I'm a GoodReads user testing new waters after the serious website changes. I mostly read fiction, usually Anglophone classics/ modern classics; I like nonfiction (mostly social and cultural history), good fantasy and graphic novels. For guilty pleasure, I read advice and how-to books. I made at least two reading resolutions recently; 1. read less, live more; 2. read books which give me more pleasure. I have poor filters, and books I find stylistically pleasing tend to be depressing, so I need to do something about that; if you think you know a book that is very well written, but won't make me weep, please drop me a line.

The Joy Luck Club

The Joy Luck Club - Amy Tan I read this book some 15 years ago, and had no memory of reading it, which I found unusual, and was actually quite glad when I found I would have to reread it for a student's project. And how hard that was!

I know, I KNOW I should have liked this book more. I know it was - and is - important, and it IS exceedingly well-written, and it does present the issues of immigration, identity, language, family relations, changes in life very well, from what I can say from my (more than meagre, less than extensive) life experience.

My biggest problem with the book was - obviously - having to struggle with the narration. I admit this is my weakness; I could not handle Dangerous Laisons until I saw a movie adaptation and finally could place the characters in the storyline. I honestly think I would have to make tables while reading to remember which of the younger women was responsible for what, and which of the mothers went through what hardships, precisely. Having no time to draft tables, I found myself caring little about the characters, at least most of the time.

There also is a certain - intended, probably - imbalance in the book, which both creates a tremendous impact on the reader and leaves a sense of imperfection. Whatever the daughters went or go through seems just bland compared to their mothers' past. Consider the following fragment - a story of a woman speaking of the abortion of her would-be firstborn upon learning her husband left her for another:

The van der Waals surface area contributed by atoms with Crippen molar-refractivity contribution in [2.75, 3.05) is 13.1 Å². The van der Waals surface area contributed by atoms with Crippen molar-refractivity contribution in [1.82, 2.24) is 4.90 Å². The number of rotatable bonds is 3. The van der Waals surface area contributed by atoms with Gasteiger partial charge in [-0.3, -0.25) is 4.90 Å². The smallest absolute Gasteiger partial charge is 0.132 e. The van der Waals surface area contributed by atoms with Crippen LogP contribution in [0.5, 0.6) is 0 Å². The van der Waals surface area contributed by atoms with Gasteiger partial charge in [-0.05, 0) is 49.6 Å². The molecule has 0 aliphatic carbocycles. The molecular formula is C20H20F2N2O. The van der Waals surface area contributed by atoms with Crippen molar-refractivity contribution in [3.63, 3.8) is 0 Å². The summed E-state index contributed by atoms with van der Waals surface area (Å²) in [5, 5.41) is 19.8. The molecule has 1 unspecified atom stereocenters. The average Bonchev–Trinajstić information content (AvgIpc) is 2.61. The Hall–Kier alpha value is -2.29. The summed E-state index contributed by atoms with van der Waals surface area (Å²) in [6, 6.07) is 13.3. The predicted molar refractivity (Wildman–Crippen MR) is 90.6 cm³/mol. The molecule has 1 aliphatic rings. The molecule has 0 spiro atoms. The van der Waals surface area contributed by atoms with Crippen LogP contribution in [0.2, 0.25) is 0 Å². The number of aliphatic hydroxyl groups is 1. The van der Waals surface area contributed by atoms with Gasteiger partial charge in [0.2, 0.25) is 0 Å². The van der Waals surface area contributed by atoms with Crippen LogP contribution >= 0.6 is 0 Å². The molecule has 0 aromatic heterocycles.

So I will tell Lena of my shame. That I was rich and pretty. I was too good for any one man. That I became abandoned goods. I will tell her that at eighteen the prettiness drained from my cheeks. That I thought of throwing myself in the lake like the other ladies of shame. And I will tell her of the baby I killed because I came to hate this man so much.

I took this baby from my womb before it could be born. This was not a bad thing to do in China back then, to kill a baby before it is born. But even then, I thought it was bad, because my body flowed with terrible revenge as the juices of this man's firstborn son poured from me.

When the nurses asked what they should do with the lifeless baby, I hurled a newspaper at them and said to wrap it like a fish and throw it in the lake. My daughter thinks I do not know what it means to not want a baby.

When my daughter looks at me, she sees a small old lady. That is because she sees only with her outside eyes. She has no chuming, no inside knowing of things. If she had chuming, she would see a tiger lady. And she would have careful fear.

And the style, the style is excellent. 'Magpies' chapter is perfect in every possible way, and made me want to own a copy of this book. The book ends in a perfect moment. Aww, really, I'm so conflicted. Can we say it's 3,5?

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